Regrets from a replier-of-all
It can get gloomy on the political beat, so imagine our initial delight when we realized we'd received the dubious honor of being cc'd on the beginnings of an actual, bonafide Reply-all Emailgate. We've secretly always wanted to be trapped in one of those hellish threads, ever since we read of Columbia Journalism School's Replyallmageddon of 2014 or NYU's Replyallgate of 2012. That accolade was officially unlocked this morning, when someone pretending to be Martin Shkreli graced us with inclusion in a massive media email thread. This time, Fake Shkreli pretended to hock a track from the exclusive album that Real Shkreli purchased for $2 million.
But then we remembered Real Martin Shkreli was this guy, which made it awkward. And that awkwardness only doubled when he made a pass at some of us. And it tripled when he himself was cc'd to the thread and he proceeded to jubilantly insult others of us. And if you couldn't remember why Shkreli's name sounds so familiar, he's been described by some as "the left's favorite Gargamel," or if you prefer, the supervillainesque nickname "Pharma bro." In no time at all, Mashable already has written about this latest chapter in his dark chronicle o' deeds. Mediaite posted about it, too, although they were pretending not to be sad they weren't invited to the party. New York Magazine also expressed regret at being excluded but kindly called those of us who were "clearly illuminatus." And of course, Gawker gleefully dubbed nearly everyone involved "the worst people in online media," because they're Gawker, eaters of joy.
And then, well, Pacific Standard's Ted Scheinman stepped in, and truly quashed any remaining shreds of revelry by reminding us with whom we were bantering: "a man-child with the round cheeks and horrid entitlement of the worst kind of prepster, who as CEO of Turing Pharmaceuticals jacked up prices for the AIDS drug Daraprim." And this is admittedly a very good point, and one with which we wrestled a bit when we first got roped in: by joining the merriment of turning Shkreli into mere meme, did we risk downplaying the very real damage he did to the deeply disadvantaged? "Meme-ifying a bad guy sometimes just empowers him. Some might point to the presidential race as a lesson on that score," Scheinman writes. Ouch. Point painfully taken.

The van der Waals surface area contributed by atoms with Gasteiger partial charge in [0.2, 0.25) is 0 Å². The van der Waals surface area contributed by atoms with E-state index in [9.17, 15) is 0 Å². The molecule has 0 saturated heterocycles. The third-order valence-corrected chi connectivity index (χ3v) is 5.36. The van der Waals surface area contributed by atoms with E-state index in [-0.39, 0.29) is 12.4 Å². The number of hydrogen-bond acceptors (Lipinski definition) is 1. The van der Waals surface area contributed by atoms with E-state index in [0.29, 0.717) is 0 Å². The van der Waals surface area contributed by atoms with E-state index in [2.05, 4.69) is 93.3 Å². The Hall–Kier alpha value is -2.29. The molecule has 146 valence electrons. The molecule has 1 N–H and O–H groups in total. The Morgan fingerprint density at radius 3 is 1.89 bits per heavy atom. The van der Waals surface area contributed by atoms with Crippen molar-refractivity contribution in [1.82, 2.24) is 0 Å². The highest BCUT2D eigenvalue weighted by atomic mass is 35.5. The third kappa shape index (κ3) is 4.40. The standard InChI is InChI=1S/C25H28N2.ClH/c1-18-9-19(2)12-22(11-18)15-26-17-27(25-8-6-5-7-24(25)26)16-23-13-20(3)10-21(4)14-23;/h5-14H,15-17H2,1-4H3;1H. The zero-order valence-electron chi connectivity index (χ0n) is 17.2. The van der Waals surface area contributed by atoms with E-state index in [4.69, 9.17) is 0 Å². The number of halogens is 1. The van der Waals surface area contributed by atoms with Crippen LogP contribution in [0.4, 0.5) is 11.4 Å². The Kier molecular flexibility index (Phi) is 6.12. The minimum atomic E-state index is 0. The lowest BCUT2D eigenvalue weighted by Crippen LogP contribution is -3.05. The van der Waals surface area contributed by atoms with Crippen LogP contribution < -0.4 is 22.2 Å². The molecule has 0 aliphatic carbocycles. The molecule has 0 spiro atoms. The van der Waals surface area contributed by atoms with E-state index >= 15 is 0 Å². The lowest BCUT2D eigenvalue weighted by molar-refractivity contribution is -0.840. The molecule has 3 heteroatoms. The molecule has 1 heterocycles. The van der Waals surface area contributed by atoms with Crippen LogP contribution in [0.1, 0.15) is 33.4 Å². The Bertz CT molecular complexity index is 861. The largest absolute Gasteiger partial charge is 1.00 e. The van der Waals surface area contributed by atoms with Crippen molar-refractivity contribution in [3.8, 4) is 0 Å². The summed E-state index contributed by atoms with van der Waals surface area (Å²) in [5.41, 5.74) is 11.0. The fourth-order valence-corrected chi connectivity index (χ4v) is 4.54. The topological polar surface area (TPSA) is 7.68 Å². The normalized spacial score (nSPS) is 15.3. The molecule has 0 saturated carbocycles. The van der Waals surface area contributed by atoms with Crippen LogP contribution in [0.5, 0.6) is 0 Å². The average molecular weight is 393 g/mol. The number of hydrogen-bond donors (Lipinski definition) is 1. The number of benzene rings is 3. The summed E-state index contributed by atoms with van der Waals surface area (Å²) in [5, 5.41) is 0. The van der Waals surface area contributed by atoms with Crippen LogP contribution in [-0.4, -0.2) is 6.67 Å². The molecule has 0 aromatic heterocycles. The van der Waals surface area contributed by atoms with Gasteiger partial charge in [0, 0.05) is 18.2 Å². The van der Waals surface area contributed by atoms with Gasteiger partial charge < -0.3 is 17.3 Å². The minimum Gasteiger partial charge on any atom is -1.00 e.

So that return to reality summarily sucked the fun out of our momentary respite from this election, although it did culminate in a meet-up in New York where, last we heard, Shkreli might even be in attendance. Update: Actually, wait, he is there.
But, really ... the least he could do is field a few questions, right? Then maybe something more useful than a reaction gif might come of this bewildering day. NY journos in attendance, you have your mission.